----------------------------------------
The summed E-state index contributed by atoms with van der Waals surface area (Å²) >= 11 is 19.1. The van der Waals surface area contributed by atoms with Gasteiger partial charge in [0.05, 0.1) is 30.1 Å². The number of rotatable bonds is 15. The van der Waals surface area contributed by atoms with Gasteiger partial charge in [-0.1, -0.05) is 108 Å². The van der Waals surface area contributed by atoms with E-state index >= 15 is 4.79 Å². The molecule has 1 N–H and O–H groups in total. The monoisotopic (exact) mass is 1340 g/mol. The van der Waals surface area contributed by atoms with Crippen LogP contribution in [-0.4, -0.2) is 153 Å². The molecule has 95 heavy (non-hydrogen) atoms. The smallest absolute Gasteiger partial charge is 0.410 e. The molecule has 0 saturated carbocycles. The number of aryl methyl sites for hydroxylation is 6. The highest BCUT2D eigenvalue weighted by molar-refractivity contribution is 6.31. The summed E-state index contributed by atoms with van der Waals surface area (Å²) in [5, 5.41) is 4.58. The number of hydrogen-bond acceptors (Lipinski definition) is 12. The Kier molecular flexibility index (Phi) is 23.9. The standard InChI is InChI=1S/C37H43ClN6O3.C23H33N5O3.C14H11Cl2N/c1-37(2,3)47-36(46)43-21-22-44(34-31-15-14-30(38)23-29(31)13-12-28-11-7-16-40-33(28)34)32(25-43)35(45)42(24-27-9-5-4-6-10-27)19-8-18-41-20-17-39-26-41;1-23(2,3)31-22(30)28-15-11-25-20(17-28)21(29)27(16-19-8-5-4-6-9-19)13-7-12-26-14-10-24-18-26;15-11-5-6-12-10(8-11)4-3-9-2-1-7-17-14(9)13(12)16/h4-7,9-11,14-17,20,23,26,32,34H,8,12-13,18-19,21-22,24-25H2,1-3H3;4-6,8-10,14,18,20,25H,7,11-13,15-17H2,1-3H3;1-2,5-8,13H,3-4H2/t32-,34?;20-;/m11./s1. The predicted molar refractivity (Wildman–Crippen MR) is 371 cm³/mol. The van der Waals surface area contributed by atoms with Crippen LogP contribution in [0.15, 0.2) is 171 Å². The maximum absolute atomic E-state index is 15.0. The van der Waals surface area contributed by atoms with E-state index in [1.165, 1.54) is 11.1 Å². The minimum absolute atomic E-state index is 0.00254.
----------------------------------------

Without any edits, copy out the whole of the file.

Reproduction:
The summed E-state index contributed by atoms with van der Waals surface area (Å²) >= 11 is 19.1. The van der Waals surface area contributed by atoms with Gasteiger partial charge in [0.05, 0.1) is 30.1 Å². The number of rotatable bonds is 15. The van der Waals surface area contributed by atoms with Gasteiger partial charge in [-0.1, -0.05) is 108 Å². The van der Waals surface area contributed by atoms with E-state index >= 15 is 4.79 Å². The molecule has 1 N–H and O–H groups in total. The monoisotopic (exact) mass is 1340 g/mol. The van der Waals surface area contributed by atoms with Crippen LogP contribution in [-0.4, -0.2) is 153 Å². The molecule has 95 heavy (non-hydrogen) atoms. The smallest absolute Gasteiger partial charge is 0.410 e. The molecule has 0 saturated carbocycles. The number of aryl methyl sites for hydroxylation is 6. The highest BCUT2D eigenvalue weighted by molar-refractivity contribution is 6.31. The summed E-state index contributed by atoms with van der Waals surface area (Å²) in [5, 5.41) is 4.58. The number of hydrogen-bond acceptors (Lipinski definition) is 12. The Kier molecular flexibility index (Phi) is 23.9. The standard InChI is InChI=1S/C37H43ClN6O3.C23H33N5O3.C14H11Cl2N/c1-37(2,3)47-36(46)43-21-22-44(34-31-15-14-30(38)23-29(31)13-12-28-11-7-16-40-33(28)34)32(25-43)35(45)42(24-27-9-5-4-6-10-27)19-8-18-41-20-17-39-26-41;1-23(2,3)31-22(30)28-15-11-25-20(17-28)21(29)27(16-19-8-5-4-6-9-19)13-7-12-26-14-10-24-18-26;15-11-5-6-12-10(8-11)4-3-9-2-1-7-17-14(9)13(12)16/h4-7,9-11,14-17,20,23,26,32,34H,8,12-13,18-19,21-22,24-25H2,1-3H3;4-6,8-10,14,18,20,25H,7,11-13,15-17H2,1-3H3;1-2,5-8,13H,3-4H2/t32-,34?;20-;/m11./s1. The predicted molar refractivity (Wildman–Crippen MR) is 371 cm³/mol. The van der Waals surface area contributed by atoms with Crippen LogP contribution in [0.15, 0.2) is 171 Å². The maximum absolute atomic E-state index is 15.0. The van der Waals surface area contributed by atoms with E-state index in [1.165, 1.54) is 11.1 Å². The minimum absolute atomic E-state index is 0.00254.